A professor named Samuel Abrams wrote an op-ed in the New York Times.  Good thing he has tenure, but he might also consider security.  Abrams criticized the politically lopsided administration and its ideological homogeneity.  In his piece, he cited:

… seminars on microaggressions, understanding white privilege, and “staying woke.” It also included original research: a nationally representative survey of 900 administrators. According to this data, liberal administrators outnumber conservatives 12 to 1. This would mean the ranks of the administration are even more uniformly liberal than the faculty.

Apparently the students didn’t like having attention being drawn to these ridiculous statistics, because the student council held an “emergency meeting” to discuss this op-ed.  Then, they demanded that the president of the University, Cristle Collins Judd, reaffirm her commitment to leftist causes.  (Spoiler alert: She did.)

Soon after publication, the professor noticed his office door had demands tacked to it — including one that he resign.  However, these modern day Martin Luthers were less prolific and much more profane that their predecessor. See the door here:

The university president did not condemn these messages, or the fact that the vandals tore down photos of the professor’s family.  She then sent out a campus wide email that — get this — reaffirmed her “commitment to diversity and inclusive excellence.”

That would be funny if these weren’t real minds being poisoned.  She also spoke with Abrams over the phone and him of “attacking” members of the community.  (No, that’s not a typo. She accused him of that.)  Later, she suggested the professor was on the market for a job.  That was news to the professor.

“She said I had created a hostile work environment,” Abrams said.  “If [the op-ed] constitutes hate speech, then this is not a world that I want to be a part of.”

Reason magazine has more:

Abrams believes the perpetrators tried to break into his office; some of his books had fallen off their shelves as if the sign-posters had slammed the door and the walls.

“I’m really shaken,” he said.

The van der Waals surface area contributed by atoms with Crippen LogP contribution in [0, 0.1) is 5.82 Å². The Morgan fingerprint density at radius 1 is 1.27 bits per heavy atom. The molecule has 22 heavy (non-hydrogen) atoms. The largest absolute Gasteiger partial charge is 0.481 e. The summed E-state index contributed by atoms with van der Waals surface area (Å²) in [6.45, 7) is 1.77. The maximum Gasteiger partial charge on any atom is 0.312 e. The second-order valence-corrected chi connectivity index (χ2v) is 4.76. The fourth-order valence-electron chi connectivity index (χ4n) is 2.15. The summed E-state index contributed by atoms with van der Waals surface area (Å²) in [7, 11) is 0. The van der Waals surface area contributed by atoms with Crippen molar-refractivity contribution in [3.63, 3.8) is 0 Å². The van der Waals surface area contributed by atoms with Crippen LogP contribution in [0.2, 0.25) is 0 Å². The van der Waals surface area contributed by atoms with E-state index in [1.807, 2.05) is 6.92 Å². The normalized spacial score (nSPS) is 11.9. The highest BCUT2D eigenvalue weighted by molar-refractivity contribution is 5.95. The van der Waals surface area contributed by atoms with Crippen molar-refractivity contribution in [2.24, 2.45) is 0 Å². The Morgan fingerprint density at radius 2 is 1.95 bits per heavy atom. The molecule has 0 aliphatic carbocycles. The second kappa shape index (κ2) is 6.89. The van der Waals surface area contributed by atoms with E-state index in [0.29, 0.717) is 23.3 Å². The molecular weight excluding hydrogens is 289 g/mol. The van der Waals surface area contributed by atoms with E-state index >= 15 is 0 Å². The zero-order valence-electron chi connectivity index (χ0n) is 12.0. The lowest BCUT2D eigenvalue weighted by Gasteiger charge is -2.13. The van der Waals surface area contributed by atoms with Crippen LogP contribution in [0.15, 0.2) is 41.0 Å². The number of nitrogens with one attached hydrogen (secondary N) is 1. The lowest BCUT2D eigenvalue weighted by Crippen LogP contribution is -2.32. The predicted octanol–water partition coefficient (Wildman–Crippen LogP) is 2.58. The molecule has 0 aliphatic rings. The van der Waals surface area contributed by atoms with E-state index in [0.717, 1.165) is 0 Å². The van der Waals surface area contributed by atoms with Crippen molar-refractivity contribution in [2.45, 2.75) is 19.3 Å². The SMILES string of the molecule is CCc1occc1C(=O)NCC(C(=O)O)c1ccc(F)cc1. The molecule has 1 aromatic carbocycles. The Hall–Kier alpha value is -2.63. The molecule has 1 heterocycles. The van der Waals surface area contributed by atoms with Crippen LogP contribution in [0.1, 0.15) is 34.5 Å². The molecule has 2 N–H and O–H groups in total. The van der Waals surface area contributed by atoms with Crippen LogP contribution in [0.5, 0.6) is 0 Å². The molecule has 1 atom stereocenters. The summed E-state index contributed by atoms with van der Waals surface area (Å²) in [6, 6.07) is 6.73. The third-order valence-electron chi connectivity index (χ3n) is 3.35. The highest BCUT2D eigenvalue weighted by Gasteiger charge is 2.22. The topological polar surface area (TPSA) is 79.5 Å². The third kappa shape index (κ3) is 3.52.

Abrams’ dealings with Judd have further unnerved him. During their conversation, she implied that he should have cleared his public writings with her before submitting them, something he described as unacceptable.

Several of Abrams’ colleagues met with Judd to discuss the vandalism and express their view that such acts could not be tolerated. Judd agreed, but did not pledge to take any further actions. These professors thought she seemed scared that the students might hold more protests, creating a public relations disaster, according to Abrams.

This incident is an example of a concerning phenomenon: college administrators going soft on free speech in an effort to appease a handful of extremely aggressive students. Administrators should take greater care to avoid explicit ideological bias, and they must defend the free speech rights of professors who speak out against it. A college that attempts to muzzle, discourage, or rid itself of speech that offends the far left is failing its mission.

Now, that’s worth nailing to a door.

Image Credit: Twitter

Hat Tip: Reason

About The Author

Mark Meckler

Mark was a co-founder of the Tea Party Patriots, and served as the national coordinator. He left the organization to work more broadly on expanding the self-governance movement beyond the partisan divide. Mark appears regularly on television in outlets as diverse as MSNBC, ABC, NBC, Fox News, CNN, Bloomberg, Fox Business and the BBC. He’s highly sought after for the tea party perspective from print and electronic media outlets, from the Wall Street Journal, New York Times, L.A. Times, Washington Examiner, Politico and the The Hill. Mark blogs at MarkMeckler.com, and his opinion editorials regularly run in many of the leading political newspapers both on and offline. Mark has a BA in English from San Diego State University and graduated with honors from University of the Pacific, McGeorge School of Law in 1988. He practiced real estate and business law for almost a decade. For the last eleven years of his legal career he specialized in Internet advertising law. When not fighting for the future of our nation, Mark is an avid horseman, and lives in rural northern California with his wife Patty and two children.